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Negative Urgency and Gender Moderate the Association between Anxiety Sensitivity and Alcohol-Related Problems

Journal: Journal of Addiction & Prevention (Vol.3, No. 1)

Publication Date:

Authors : ; ; ; ;

Page : 01-07

Keywords : Anxiety sensitivity; Negative urgency; Alcohol use; Gender; Alcohol-related problems;

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Tension reduction theory states that persons high in anxiety sensitivity (AS) are particularly sensitive to alcohol’s anxiolytic effects and thus may engage in problematic drinking to reduce distress. However, the literature is mixed, suggesting a complex AS pathway to problematic drinking. Elevated AS may promote drinking to alleviate anxiety, while alcohol’s initial aversive physiological effects (e.g., increased heart rate) and potentially negative outcomes may deter use among those high in AS. For anxiety sensitive persons to drink, they must temporarily disregard alcohol’s negative effects and instead focus on the immediate tension-reducing effects of drinking. Accordingly, anxiety sensitive individuals, who act impulsively when anxious (i.e., negative urgency), may be at risk for heavy drinking and experiencing alcohol-related problems. The goal of our study was to test this prediction. Given that gender differences have been consistently documented in the alcohol use literature, we also examined gender as a secondary moderator. Method: Undergraduates (N=346) completed self-reports of AS, negative urgency, and drinking habits. Results: Moderation analyses revealed that AS positively predicted alcohol-related problems, but only when negative urgency was elevated and this was true for men but not for women. Counter to predictions, the effect of AS on alcohol use was not moderated by negative urgency. However, gender did moderate the AS-alcohol use association, such that AS was negatively associated with alcohol use in men, but was unrelated in women. Conclusions: We found partial support for our hypotheses. Our findings place anxiety sensitive men, who are also high in negative urgency, at unique risk for alcohol-related problems. Clinical interventions may benefit from concurrently targeting negative urgency to reduce problematic drinking risk among anxiety sensitive men.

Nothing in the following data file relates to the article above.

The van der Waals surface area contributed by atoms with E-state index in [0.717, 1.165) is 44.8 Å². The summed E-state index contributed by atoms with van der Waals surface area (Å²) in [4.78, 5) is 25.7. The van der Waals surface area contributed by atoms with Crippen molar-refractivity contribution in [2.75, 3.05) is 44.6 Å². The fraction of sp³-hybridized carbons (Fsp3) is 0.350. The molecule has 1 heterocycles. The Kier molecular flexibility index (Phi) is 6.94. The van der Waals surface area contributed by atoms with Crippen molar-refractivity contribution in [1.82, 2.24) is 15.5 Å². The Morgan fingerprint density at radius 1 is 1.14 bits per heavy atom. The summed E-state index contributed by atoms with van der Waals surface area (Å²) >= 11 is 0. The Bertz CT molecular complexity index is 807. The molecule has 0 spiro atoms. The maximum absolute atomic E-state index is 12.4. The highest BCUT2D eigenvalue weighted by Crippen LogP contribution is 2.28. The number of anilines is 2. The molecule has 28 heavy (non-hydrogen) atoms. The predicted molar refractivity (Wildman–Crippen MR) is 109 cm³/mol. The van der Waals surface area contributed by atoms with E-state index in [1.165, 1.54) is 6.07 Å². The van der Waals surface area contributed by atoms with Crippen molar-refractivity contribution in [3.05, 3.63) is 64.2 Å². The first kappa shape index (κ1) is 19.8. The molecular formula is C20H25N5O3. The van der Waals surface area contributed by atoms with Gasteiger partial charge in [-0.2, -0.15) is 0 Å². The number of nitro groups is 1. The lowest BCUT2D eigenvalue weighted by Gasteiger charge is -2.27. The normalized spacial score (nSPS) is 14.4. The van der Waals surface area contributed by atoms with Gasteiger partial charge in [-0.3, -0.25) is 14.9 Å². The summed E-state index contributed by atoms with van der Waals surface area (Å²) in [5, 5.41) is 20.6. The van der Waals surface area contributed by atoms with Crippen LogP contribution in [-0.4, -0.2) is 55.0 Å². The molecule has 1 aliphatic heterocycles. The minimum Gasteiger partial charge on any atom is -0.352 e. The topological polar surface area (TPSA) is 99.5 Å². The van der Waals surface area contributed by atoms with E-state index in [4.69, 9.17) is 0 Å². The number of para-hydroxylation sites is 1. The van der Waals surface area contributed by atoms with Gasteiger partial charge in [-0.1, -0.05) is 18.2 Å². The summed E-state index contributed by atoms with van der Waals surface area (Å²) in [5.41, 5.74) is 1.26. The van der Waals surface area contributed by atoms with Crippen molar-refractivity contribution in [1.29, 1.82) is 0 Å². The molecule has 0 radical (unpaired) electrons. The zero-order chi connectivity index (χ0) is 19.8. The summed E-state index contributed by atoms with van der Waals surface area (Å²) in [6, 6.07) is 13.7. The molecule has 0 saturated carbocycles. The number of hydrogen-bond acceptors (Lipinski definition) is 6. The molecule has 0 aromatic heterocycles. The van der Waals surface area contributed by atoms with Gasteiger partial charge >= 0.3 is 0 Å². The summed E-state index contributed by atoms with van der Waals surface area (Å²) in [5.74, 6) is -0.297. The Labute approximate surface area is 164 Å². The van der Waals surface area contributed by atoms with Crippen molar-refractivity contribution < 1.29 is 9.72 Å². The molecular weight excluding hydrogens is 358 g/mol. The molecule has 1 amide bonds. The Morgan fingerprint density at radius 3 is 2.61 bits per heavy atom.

Last modified: 2015-12-05 15:28:51